Carbon tax on coal, oil and gas is simple, applied at the first point of sale or port of entry. The entire tax must be returned to the public, an equal amount to each adult, a half-share for children. This dividend can be deposited monthly in an individual's bank account.

Carbon tax with 100 percent dividend is non-regressive. On the contrary, you can bet that low and middle income people will find ways to limit their carbon tax and come out ahead. Profligate energy users will have to pay for their excesses.

Demand for low-carbon high-efficiency products will spur innovation, making our products more competitive on international markets. Carbon emissions will plummet as energy efficiency and renewable energies grow rapidly. Black soot, mercury and other fossil fuel emissions will decline. A brighter, cleaner future, with energy independence, is possible.

Washington likes to spend our tax money line-by-line. Swarms of high-priced lobbyists in alligator shoes help Congress decide where to spend, and in turn the lobbyists' clients provide "campaign" money.

Hansen's “tax and 100% dividend” proposal, which he floated earlier this month, is based on Peter Barnes's "Sky Trust" cap and dividend approach outlined in “Who Owns the Sky: Our Common Assets and the Future of Capitalism” (Island Press, Washington, D.C., 2001) and reviewed here.

3.  Libertarian legal scholar Jonathan Adler cited Hansen's op-ed at the Volokh Conspiracy blog; I copy below a few comments that I noted in response:

Jon, first, let's not forget that Hansen is specifically addressing not only oil cos but also the coal firms like Peabody and Massey - firms that are leaving massive messes because either they deal in publicly owned and bureaucratically administered land or because they've managed to capture the police, prosecutorial, judicial and political machinery where they operate, as well as the favor of the administration and federal regulators [see my blog post here].

Second, all of his words about public trials notwithstanding, Hansen is obviously waging battle in the courts of public opinion, which is obviously something he has every right to and, far from infringing libertarian principles, seems entirely consistent with them. As Gene Callahan has recently noted,

One way negative externalities can be addressed without turning to state coercion is public censure of individuals or groups widely perceived to be flouting core moral principles or trampling the common good, even if their actions are not technically illegal. Large, private companies and prominent, wealthy individuals are generally quite sensitive to public pressure campaigns.

After all, if libertarians had their way and government stepped out of the roads and regulatory businesses, it's long been the libertarian position that private actions, including lawsuits against road owners, would lead to voluntary collective actions and large damage suits that would better manage resources by incentivizing reductions in pollution and other externalities. (In this context, there are, of course, private action suits now under way against the major fossil fuel firms for climate change damage; these face obvious hurdles, but a libertarian might wish for success, simply to breathe a little more life into common law remedies and take the pressure off of the demands for state action.)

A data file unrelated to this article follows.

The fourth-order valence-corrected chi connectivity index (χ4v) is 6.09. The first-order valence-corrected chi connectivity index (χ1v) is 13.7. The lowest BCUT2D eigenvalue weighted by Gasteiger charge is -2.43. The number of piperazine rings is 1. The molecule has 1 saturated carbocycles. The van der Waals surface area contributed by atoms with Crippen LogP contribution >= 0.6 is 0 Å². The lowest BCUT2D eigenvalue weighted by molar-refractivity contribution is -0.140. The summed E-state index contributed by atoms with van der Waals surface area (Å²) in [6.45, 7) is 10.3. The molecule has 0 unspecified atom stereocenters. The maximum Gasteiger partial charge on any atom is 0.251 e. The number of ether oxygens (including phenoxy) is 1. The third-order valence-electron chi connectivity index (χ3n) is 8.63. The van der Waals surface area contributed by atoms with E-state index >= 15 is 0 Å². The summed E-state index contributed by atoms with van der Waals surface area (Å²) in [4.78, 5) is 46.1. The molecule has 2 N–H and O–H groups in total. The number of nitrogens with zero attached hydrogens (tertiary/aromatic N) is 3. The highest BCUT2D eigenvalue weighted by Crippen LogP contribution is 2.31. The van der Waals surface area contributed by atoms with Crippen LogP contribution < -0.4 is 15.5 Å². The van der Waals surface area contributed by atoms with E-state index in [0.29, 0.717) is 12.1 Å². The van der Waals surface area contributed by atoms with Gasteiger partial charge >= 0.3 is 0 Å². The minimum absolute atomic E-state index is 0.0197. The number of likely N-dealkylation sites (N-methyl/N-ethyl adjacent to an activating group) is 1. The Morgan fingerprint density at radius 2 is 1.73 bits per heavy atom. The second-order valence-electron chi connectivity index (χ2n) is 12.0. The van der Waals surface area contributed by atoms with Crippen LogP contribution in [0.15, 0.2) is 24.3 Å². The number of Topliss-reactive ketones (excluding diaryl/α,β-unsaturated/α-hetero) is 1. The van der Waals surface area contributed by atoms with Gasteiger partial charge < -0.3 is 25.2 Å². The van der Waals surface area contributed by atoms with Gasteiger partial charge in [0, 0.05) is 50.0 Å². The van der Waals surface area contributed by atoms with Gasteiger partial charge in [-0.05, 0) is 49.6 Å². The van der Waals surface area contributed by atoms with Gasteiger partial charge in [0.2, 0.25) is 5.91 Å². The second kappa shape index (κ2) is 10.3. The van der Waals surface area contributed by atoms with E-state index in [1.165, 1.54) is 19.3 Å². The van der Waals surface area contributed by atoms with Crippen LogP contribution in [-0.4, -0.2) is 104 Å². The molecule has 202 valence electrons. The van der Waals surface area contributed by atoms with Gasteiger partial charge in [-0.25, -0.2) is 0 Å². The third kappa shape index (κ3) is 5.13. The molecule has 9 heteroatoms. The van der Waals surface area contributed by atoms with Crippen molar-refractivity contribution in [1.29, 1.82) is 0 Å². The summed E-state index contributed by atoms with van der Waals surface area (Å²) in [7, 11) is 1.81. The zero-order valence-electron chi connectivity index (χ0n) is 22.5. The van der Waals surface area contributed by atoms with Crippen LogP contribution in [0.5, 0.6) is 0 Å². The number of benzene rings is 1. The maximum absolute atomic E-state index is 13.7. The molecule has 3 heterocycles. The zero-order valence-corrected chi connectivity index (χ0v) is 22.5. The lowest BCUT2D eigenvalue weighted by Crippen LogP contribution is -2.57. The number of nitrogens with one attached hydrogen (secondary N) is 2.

Libertarians do not, as a matter of principle, object to informal public pressure. It is simply Hansen's implication that criminal trials are more appropriate than the common law tort mechanism - which is sadly not too well known and admittedly rather withered due to the success in polluters in subverting injunctive remedies and in capturing the resulting regulatory process - that offends.

On the policy end, of course Hansen does have a statist proposal, but it is probably the cleanest one out there: the carbon tax and 100% rebate proposal, which would put all carbon tax revenues back in the pockets of Americans and than cut short alot of the rent-seeking and pork-management efforts now underway. That's why George Will has recently concluded that a carbon tax is the best approach.

Published Fri, Jun 27 2008 11:25 AM by TokyoTom

Comments

# re: Jim Hansen warns of slow-motion disaster and welcomes future public trials of fossil fuel CEOs for buying government delay

Monday, June 30, 2008 8:11 AM by lucia

<i>However, I do think that Hansen's rhetoric on this is unfortunate, as it is likely to detract from his scientific message, which he elucidates very well in articles, presentations and scientific publications available at his Columbia U</i>

The rhetoric detracts very much from the message he wishes to get out.  Nearly every discussion I have read at blogs or newspaper articles has been either a) a reaction to his call for criminal charges or b)discussions justifying his frustration (without accompanying discussion of the evidence for climate change!)

Yours is probably the first post to actually provide links to the tax plan, or discuss it.  

I'll probably blog later. :)

# Lomborg's brilliant climate plan: leave GHG externalities alone and let governments spend 0.05% of GDP on picking winning low-carb technologies!

Monday, June 30, 2008 8:36 AM by TT`s Lost in Tokyo

The folly practically speaks for itself . Why does Bjorn Lomborg think that governments can better determine

# re: Jim Hansen warns of slow-motion disaster and welcomes future public trials of fossil fuel CEOs for buying government delay

Monday, June 30, 2008 11:22 AM by Dan Hughes

"(In this context, there are, of course, private action suits now under way against the major fossil fuel firms for climate change damage;  .... )"